As a sociologist and historian, Du Bois wrote mostly in a position to try to portray the world as it is. But he was also a uniquely brave and creative writer. His books resist and reject the boundaries of genre. He realized that each form had the power to shed light on the human psyche. Writers are sometimes reluctant to step outside their comfort zone for fear of how their work will be understood. The “genre” novel is often dismissed in favor of realistic literature. While accepting the Lifetime Achievement Award at the 2014 National Book Awards, Ursula K. realistic. Hard times come when we want the voices of writers who can see alternatives to the way we live now, can see through our fear-ridden society and its obsessive technologies to other ways of being, and even imagine some real foundations for hope. “

As Du Bois explains, genres such as science fiction and fantasy can be broad tools for the imagination. in Princess of DarknessThe romance between Matthew and Princess Cutilia is also emblematic of the alliance’s vision of interracial solidarity. The birth of their son denotes a future utopia, in which the boy leads the people of the “dark realms” as a kind of Christ, showing them a way “out of their pain, slavery, and humiliation, and a beacon to guide them manhood to health, happiness, life and away from the quagmire of hatred, poverty, crime, disease, monopoly and mass murder that they It’s called war.” Although some aspects Princess of Darkness, like the Orientalist representation of India and the one-dimensional nature of some of the female characters, did not resonate with me, I recognized the force in this imaginative act—even if, in the novel, the alliance wasn’t ultimately the realization of a utopia. In the act of writing and imagining, there is no failure.

over the years, Princess of Darkness It stayed in my mind and encouraged me to be more experimental in my writing. Before the pandemic, she held a fellowship at the Schaumburg Center for Research on Black Culture, where she conducted research for a novel set in a futuristic New York City where artificial intelligence governs many aspects of life. in that novel, Meet us on the raging seaA young woman translating a manuscript follows a group of medical students trying to create a compassionate, communal lifestyle amid drought and violence. It is in part a love story that indulges in many forms and genres, transcending boundaries, time periods, and gender norms. Writing in a genre like science fiction allowed me to see our world anew. What does it really mean to care about the suffering of others? How do we show this care? When the coronavirus pandemic hit, these questions seemed even more pressing; It became clear how interconnected our lives really are. While writing, I found myself constantly slipping into first person and first person plural, wanting to engage the reader and evoke the plural.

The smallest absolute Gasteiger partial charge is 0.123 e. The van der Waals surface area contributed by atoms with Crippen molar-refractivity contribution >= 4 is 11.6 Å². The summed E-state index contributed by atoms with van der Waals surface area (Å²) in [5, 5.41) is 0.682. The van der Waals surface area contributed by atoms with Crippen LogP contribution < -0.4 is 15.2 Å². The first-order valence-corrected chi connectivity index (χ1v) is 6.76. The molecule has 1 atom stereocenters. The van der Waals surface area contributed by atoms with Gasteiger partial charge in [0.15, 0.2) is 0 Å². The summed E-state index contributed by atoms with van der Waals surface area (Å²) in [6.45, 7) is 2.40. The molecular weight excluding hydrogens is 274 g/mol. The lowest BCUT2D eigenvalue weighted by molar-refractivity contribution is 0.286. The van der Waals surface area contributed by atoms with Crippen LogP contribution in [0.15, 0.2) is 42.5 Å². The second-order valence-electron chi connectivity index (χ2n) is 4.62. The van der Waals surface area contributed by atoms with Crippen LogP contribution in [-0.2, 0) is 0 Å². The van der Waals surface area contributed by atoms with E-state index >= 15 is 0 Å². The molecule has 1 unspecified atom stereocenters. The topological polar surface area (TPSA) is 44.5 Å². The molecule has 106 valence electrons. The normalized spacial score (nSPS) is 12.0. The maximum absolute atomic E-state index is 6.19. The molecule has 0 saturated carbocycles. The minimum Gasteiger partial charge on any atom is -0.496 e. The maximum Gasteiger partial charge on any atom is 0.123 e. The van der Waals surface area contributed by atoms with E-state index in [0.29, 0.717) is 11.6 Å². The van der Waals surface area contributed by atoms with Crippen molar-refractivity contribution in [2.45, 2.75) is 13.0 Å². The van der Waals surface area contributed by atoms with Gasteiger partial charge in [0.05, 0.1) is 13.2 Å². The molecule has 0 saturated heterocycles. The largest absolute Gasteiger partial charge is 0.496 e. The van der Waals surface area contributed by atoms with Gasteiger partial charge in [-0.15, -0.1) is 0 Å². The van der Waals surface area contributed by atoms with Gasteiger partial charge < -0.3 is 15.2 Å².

In his 1940 book, Twilight of Dawn: An Autobiographical Essay on the Concept of RaceDu Bois called Princess of Darkness His favorite work. He kept his forgotten and unloved novel closest to his heart, and I can understand why. Shakespeare’s novel dedicated to Titania, the Queen of the Fairies A Midsummer Night’s DreamIt ends with a question addressed to her: “What is the truth really – fact or fiction? Dream of the soul or bone pain?” with Princess of DarknessDu Bois has come up with this dream and is asking us to make it a reality.